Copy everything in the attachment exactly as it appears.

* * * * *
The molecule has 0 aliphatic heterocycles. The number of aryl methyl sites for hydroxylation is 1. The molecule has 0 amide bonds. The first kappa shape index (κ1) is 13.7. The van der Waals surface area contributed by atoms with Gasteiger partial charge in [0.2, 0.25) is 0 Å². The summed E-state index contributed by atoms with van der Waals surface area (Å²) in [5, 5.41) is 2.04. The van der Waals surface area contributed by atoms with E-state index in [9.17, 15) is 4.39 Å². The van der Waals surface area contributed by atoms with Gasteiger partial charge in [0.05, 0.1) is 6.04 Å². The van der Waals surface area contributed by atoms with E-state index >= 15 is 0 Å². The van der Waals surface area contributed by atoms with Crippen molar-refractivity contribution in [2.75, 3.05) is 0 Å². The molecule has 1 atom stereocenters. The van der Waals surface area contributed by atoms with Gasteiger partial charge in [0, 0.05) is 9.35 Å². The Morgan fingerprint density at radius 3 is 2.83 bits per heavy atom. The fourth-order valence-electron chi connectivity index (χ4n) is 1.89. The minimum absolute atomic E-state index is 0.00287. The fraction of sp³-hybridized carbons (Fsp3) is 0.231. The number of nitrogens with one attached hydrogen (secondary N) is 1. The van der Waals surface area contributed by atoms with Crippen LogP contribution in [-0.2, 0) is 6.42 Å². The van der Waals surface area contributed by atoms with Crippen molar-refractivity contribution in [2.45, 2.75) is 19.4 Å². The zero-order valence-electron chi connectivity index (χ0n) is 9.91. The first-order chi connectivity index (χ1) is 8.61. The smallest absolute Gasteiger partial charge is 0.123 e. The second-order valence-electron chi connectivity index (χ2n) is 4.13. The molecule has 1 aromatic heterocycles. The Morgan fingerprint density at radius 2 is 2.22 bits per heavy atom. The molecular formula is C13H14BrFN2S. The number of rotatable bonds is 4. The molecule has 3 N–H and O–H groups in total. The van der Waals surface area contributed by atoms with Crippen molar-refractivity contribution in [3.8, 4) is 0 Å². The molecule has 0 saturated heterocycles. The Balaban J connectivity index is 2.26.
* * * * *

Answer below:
The molecule has 0 aliphatic heterocycles. The number of aryl methyl sites for hydroxylation is 1. The molecule has 0 amide bonds. The first kappa shape index (κ1) is 13.7. The van der Waals surface area contributed by atoms with Gasteiger partial charge in [0.2, 0.25) is 0 Å². The summed E-state index contributed by atoms with van der Waals surface area (Å²) in [5, 5.41) is 2.04. The van der Waals surface area contributed by atoms with E-state index in [9.17, 15) is 4.39 Å². The van der Waals surface area contributed by atoms with Gasteiger partial charge in [0.05, 0.1) is 6.04 Å². The van der Waals surface area contributed by atoms with E-state index >= 15 is 0 Å². The van der Waals surface area contributed by atoms with Crippen molar-refractivity contribution in [2.75, 3.05) is 0 Å². The molecule has 1 atom stereocenters. The van der Waals surface area contributed by atoms with Gasteiger partial charge in [0, 0.05) is 9.35 Å². The Morgan fingerprint density at radius 3 is 2.83 bits per heavy atom. The fourth-order valence-electron chi connectivity index (χ4n) is 1.89. The minimum absolute atomic E-state index is 0.00287. The fraction of sp³-hybridized carbons (Fsp3) is 0.231. The number of nitrogens with one attached hydrogen (secondary N) is 1. The van der Waals surface area contributed by atoms with Crippen LogP contribution in [-0.2, 0) is 6.42 Å². The van der Waals surface area contributed by atoms with Crippen molar-refractivity contribution in [2.45, 2.75) is 19.4 Å². The zero-order valence-electron chi connectivity index (χ0n) is 9.91. The first-order chi connectivity index (χ1) is 8.61. The smallest absolute Gasteiger partial charge is 0.123 e. The second-order valence-electron chi connectivity index (χ2n) is 4.13. The molecule has 1 aromatic heterocycles. The Morgan fingerprint density at radius 2 is 2.22 bits per heavy atom. The molecular formula is C13H14BrFN2S. The number of rotatable bonds is 4. The molecule has 3 N–H and O–H groups in total. The van der Waals surface area contributed by atoms with Crippen molar-refractivity contribution in [3.8, 4) is 0 Å². The molecule has 0 saturated heterocycles. The Balaban J connectivity index is 2.26.